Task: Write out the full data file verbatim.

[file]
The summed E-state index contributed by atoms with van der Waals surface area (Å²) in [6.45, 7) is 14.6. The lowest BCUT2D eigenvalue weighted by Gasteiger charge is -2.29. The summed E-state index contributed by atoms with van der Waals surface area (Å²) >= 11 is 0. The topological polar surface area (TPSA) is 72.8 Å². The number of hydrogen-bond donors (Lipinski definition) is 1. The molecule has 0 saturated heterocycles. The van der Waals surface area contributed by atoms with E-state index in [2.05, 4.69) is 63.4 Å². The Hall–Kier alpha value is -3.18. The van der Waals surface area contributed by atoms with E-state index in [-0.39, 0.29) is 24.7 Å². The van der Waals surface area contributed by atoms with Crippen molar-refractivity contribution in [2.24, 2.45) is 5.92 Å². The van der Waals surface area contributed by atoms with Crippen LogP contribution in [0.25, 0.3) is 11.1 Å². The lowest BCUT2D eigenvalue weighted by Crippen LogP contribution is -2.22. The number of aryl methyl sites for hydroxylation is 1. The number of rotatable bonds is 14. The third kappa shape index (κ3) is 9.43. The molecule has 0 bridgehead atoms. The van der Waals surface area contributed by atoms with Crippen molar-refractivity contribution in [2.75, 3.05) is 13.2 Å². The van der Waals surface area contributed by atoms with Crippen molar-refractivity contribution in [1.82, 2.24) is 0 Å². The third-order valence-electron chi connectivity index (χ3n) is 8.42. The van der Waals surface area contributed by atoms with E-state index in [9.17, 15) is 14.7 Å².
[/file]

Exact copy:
The summed E-state index contributed by atoms with van der Waals surface area (Å²) in [6.45, 7) is 14.6. The lowest BCUT2D eigenvalue weighted by Gasteiger charge is -2.29. The summed E-state index contributed by atoms with van der Waals surface area (Å²) >= 11 is 0. The topological polar surface area (TPSA) is 72.8 Å². The number of hydrogen-bond donors (Lipinski definition) is 1. The molecule has 0 saturated heterocycles. The van der Waals surface area contributed by atoms with E-state index in [2.05, 4.69) is 63.4 Å². The Hall–Kier alpha value is -3.18. The van der Waals surface area contributed by atoms with E-state index in [-0.39, 0.29) is 24.7 Å². The van der Waals surface area contributed by atoms with Crippen molar-refractivity contribution in [2.24, 2.45) is 5.92 Å². The van der Waals surface area contributed by atoms with Crippen LogP contribution in [0.25, 0.3) is 11.1 Å². The lowest BCUT2D eigenvalue weighted by Crippen LogP contribution is -2.22. The number of aryl methyl sites for hydroxylation is 1. The number of rotatable bonds is 14. The third kappa shape index (κ3) is 9.43. The molecule has 0 bridgehead atoms. The van der Waals surface area contributed by atoms with Crippen molar-refractivity contribution in [2.75, 3.05) is 13.2 Å². The van der Waals surface area contributed by atoms with Crippen molar-refractivity contribution in [1.82, 2.24) is 0 Å². The third-order valence-electron chi connectivity index (χ3n) is 8.42. The van der Waals surface area contributed by atoms with E-state index in [9.17, 15) is 14.7 Å².